For Immediate Release
Leola Webb (202) 265-7337
NASA Refuses to Adopt Scientific Integrity Policy
Defiance May Signal White House Signature Initiative Is Foundering
WASHINGTON - NASA (the National Aeronautics and Space Administration) has decided that it does not need new scientific integrity rules despite a White House directive to all agencies. How the White House handles this NASA stance may foretell whether its vaunted scientific integrity effort will collapse as other agencies declare their current policies to be sufficient, according to Public Employees for Environmental Responsibility (PEER).
In March 2009, President Obama ordered all agencies to adopt rules to “address instances in which the scientific process or the integrity of scientific and technological information may be compromised” and to “adopt such additional procedures, including any appropriate whistleblower protections, as are necessary to ensure the integrity of scientific and technological information and processes…”
On the August 5, 2011 deadline for submitting draft policies, NASA instead issued a 10-page memo defending its current policies as fully meeting the Obama directive. While NASA has more advanced scientific integrity procedures than many agencies, one key missing ingredient is that NASA has no enforceable mechanism to police against political suppression or manipulation of scientific data or findings – the heart of the President’s directive.
Under NASA regulations research misconduct “means fabrication, falsification, or plagiarism in proposing, performing, or reviewing research, or in reporting research results.” In other words, under the NASA rules the primary targets are scientists and not managers who may withhold or skew findings.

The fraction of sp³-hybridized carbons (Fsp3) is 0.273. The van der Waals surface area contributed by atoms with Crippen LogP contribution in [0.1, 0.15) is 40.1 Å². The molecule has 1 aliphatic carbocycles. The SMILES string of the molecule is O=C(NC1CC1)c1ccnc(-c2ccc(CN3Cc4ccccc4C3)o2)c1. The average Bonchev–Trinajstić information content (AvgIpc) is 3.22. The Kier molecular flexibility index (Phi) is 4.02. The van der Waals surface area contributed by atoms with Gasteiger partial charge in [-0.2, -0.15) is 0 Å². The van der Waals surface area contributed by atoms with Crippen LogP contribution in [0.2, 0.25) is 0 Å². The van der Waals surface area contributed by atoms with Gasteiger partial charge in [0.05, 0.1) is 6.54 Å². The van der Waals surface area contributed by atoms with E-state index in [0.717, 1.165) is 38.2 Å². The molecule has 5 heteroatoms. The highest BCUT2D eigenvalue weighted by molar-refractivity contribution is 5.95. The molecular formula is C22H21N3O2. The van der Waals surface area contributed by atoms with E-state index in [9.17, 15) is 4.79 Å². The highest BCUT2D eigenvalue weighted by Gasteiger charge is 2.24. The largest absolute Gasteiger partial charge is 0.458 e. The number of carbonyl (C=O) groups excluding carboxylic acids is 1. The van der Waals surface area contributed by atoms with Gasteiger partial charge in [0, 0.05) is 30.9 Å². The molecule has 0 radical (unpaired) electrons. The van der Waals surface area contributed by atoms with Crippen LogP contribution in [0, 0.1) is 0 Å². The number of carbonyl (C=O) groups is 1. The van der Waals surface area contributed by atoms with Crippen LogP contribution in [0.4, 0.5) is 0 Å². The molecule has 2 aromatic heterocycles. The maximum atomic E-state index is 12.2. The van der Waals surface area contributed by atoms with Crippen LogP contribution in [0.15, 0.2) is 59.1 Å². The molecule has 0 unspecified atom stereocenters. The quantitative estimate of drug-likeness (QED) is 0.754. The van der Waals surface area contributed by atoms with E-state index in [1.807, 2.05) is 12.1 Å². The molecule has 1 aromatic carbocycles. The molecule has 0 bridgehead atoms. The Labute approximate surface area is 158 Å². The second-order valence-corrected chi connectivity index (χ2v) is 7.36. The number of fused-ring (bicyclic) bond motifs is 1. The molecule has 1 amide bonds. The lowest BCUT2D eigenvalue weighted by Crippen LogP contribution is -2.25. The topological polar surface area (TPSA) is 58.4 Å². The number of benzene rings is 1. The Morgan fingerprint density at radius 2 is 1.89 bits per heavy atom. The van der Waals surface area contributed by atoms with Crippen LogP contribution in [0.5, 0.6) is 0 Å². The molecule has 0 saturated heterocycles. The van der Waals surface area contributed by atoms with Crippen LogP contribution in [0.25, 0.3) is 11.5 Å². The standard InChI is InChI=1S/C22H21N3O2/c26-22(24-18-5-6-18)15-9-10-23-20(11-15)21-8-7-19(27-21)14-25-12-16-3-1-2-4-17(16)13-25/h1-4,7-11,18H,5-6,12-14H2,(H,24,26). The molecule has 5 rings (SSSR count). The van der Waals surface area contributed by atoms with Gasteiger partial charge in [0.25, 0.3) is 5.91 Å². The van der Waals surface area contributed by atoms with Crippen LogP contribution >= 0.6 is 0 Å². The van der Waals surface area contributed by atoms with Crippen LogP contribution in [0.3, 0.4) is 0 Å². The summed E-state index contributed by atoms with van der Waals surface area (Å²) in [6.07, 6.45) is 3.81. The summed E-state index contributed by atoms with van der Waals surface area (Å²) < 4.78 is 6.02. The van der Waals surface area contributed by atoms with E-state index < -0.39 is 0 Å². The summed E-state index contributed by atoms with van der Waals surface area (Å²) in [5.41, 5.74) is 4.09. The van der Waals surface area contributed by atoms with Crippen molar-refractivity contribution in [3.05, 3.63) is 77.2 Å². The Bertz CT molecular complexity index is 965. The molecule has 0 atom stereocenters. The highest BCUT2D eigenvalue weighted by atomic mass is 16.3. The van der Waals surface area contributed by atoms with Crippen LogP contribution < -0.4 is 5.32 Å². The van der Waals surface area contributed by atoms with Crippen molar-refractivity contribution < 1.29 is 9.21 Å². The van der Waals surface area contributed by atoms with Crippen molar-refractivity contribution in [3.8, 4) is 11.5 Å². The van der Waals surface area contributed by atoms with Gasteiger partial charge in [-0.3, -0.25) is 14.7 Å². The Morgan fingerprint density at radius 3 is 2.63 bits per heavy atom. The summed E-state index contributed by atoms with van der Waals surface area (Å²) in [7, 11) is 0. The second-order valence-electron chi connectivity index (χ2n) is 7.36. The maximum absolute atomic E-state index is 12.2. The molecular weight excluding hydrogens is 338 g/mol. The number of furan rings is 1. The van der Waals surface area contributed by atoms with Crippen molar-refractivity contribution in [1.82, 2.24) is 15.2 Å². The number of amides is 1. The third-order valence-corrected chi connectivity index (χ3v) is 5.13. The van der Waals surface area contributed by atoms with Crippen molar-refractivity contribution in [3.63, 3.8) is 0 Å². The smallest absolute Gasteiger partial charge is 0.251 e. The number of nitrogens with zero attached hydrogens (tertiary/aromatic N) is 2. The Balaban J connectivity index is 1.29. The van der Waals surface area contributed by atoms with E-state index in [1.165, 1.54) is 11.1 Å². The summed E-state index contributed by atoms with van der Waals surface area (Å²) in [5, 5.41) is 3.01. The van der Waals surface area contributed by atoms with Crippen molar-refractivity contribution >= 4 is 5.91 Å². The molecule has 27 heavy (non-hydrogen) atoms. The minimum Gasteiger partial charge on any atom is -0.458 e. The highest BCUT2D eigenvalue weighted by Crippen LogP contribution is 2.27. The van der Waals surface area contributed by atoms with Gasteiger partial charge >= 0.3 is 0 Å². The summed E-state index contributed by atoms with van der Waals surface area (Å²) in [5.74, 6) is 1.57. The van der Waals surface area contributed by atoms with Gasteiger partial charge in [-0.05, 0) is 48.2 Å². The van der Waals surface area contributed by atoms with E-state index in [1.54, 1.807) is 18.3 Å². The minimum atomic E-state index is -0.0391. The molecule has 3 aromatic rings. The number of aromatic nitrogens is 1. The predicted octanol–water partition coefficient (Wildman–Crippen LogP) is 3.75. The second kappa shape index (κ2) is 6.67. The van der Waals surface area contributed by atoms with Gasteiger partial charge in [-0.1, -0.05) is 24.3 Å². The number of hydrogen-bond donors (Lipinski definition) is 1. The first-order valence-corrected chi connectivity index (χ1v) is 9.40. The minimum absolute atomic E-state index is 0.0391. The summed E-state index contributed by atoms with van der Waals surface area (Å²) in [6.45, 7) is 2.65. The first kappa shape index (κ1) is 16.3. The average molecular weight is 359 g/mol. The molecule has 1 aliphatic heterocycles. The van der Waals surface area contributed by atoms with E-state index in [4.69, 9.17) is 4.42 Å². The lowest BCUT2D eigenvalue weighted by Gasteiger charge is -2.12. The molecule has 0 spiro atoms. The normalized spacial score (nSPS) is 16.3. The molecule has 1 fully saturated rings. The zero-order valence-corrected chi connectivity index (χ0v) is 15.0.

“NASA apparently believes that its managers fall outside the scope of critical scrutiny and that the likely impediment to quality science is its scientists,” stated PEER Executive Director Jeff Ruch, noting the White House Office of Scientific Technology and Policy (OSTP), which is overseeing implementation of the policy, stated in a blog post that NASA “plans to make modest changes by fall” but does not hint what those changes will be. “At this rate, we will see only partial compliance, with some agencies reining in political control over scientific information and others not.”
Moreover, NASA will offer no whistleblower protection for scientists who often fall outside civil service Whistleblower Protection Act coverage. Similarly, the NASA media policy urges agency pre-approval or the presence of an official “minder” for all interviews—whether with the media or the public:
“When doing so employees shall notify their immediate supervisor and coordinate with their public affairs office in advance of interviews whenever possible, or immediately thereafter, and are encouraged, to the maximum extent practicable, to have a Public Affairs Officer present during interviews.”
The fundamental weakness, PEER contends, is that the OSTP guidance to agencies was so vague that agencies are free to do what they want and call it compliance. Thus, some agencies, such as Interior and NOAA, are adopting relatively strong policies while other agencies, such as EPA, are adopting very weak, partial policies. In addition, as the OSTP blog admits, it originally worked with 30 agencies but only 19 are now participating and even that number may dwindle.
“As on this issue, the White House often acts as a Committee-Chairman-in-Chief who seeks agency buy-in as opposed to a Commander-in-Chief who expects orders to be followed,” added Ruch. “If this scientific integrity initiative implodes the only reason will be the quality of White House leadership.”
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